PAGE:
Our Professional Doctorate in Fine Art (DFA) course is the longest-running, most developed of its kind, with a group culture and centralised structure that makes it unique.
It’s designed for artists from the UK and abroad who wish to make their practice the basis for doctoral study and can be undertaken over three years full time or five years part time.
It differs from practice-led PhDs in that you will arrive with an art practice to be analysed and developed rather than a 'project' to be carried out.
Students enrolled on the course are engaged in a wide range of practices, including painting, installation, film, video, performance, photography and printmaking.
Unlike a PhD, an exhibition of practice replaces the thesis as the main evidence of research. There’s a strong focus on professional practice and your body of work will represent an original contribution to fine art practice.
The strength of our course lies in the rare quality of those artists who will help oversee your work after you’ve completed your proposal.
Staff and supervisors include Grenville Davey, the Turner Prize winner who also heads UEL’s MA Fine Art course, leading filmmaker John Smith, brilliant installation artist Faisal Abdu’Allah and award-winning painter Alexis Harding.
Many other major names in British art act as visiting lecturers too, including Turner Prize winner Grayson Perry and world-renowned sculptor Richard Wilson – both of whom are former UEL visiting professors – the abstract painter Basil Beattie and Bob and Roberta Smith.
Your course is led by Karen Raney, who, as well as being a painter, lecturer, writer and editor of Engage, the international journal of visual art and gallery education, is also a supportive and friendly supervisor. The course tutor is the artist Eric Great-Rex.
Seminars, tutorials, workshops and technical demonstrations from artists all support your independent research and development of critical theory and practice. Yet a strong group dynamic and exhibition culture is also central to the course.
Your work in progress is aired through regular seminars which all year groups attend and interim shows take place each year when critics, curators and artists from outside the university are invited in to critique your work.
You will also have access to a full range of our outstanding facilities at the university, including workshops for woodwork, sculpture, printmaking, digital and analogue photography and film, as well as Mac and PC labs.
Our doctoral course has three strands: creative practice, which is developing your art work; professional practice, which involves exhibiting, curating, teaching and commissions; and theoretical research.
You will spend your first six months developing your proposal, with the aim of locating your work in relation to contemporary art and developing critical habits.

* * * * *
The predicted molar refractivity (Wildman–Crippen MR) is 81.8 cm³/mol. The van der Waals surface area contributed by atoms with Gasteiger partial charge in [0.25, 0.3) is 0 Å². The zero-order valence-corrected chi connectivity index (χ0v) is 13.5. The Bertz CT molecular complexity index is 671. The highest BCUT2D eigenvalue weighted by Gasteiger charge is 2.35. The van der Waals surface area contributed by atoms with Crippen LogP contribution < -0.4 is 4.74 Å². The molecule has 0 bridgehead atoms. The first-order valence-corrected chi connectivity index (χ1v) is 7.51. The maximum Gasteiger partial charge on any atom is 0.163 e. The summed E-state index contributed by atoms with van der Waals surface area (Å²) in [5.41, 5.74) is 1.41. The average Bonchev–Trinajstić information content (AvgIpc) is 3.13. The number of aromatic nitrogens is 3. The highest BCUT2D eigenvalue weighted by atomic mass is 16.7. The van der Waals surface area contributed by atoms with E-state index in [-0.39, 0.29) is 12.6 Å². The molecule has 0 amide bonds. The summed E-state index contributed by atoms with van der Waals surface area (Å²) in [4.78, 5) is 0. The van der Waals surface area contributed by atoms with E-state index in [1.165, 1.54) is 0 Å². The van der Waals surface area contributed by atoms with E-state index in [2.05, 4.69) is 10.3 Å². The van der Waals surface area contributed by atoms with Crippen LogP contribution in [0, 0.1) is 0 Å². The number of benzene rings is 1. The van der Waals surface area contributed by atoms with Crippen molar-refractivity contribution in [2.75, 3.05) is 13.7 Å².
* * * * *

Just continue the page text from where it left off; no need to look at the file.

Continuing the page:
You will make explicit the strategies already in use and open up new ones that will allow theory to inform, but not prescribe, your creative work.
The course is designed to accommodate the organic, foraging, unpredictable nature of art practice. So, for doctoral students, the proposal is not a project outline to be carried out but a starting point from which your work can move in unforeseen directions.
Your annual written reviews will serve as an ongoing record of your doctoral work. A showcase exhibition takes place each year when critics, curators and artists from outside the University are invited to critique the work.
Your doctoral thesis is your final exhibition of work, supported by a written report of 15,000 to 25,000 words.
Our course has attracted global attention, with students coming to study with us from as far afield as China, Nigeria, Taiwan, Brazil, Korea, Pakistan, Malaysia, Canada, Russia and Japan.
We are proud that this course has helped propel so many of them into successful careers all over the world as gallery directors, deans, professors and teachers of art, as well as becoming renowned exhibiting artists in their own right.
Among our nine students who were awarded the Doctorate last year was the acclaimed artist, Max Hattler. The work of the German video artist and experimental filmmaker has been exhibited and admired at hundreds of film festivals as well as in museums and galleries.
His is just one of many success stories. Professor Murtaza Jafri is now the Principal of the National College of Arts in Lahore, Pakistan, while Young-Gil Kim is Professor in Art at Kongju National University in South Korea.
Rebecca Thomas is the Course Leader in photography at the University of Hertfordshire while UEL’s own Hedley Roberts, the painter who is head of Art and Design at the University, was awarded his Doctorate here in 2011.
Barbara Nicholls, who was awarded her Doctorate in 2006, has gone on to exhibit internationally. Teresa Witz, who is one of UEL’s fine art lecturers, was appointed as one of the official artists for the 2012 Olympics.
Explore the different career options you can pursue with this degree and see the median salaries of the sector on our Career Coach portal.
Visit the Fine Art (DFA) Prof Doc page on the University of East London website for more details!
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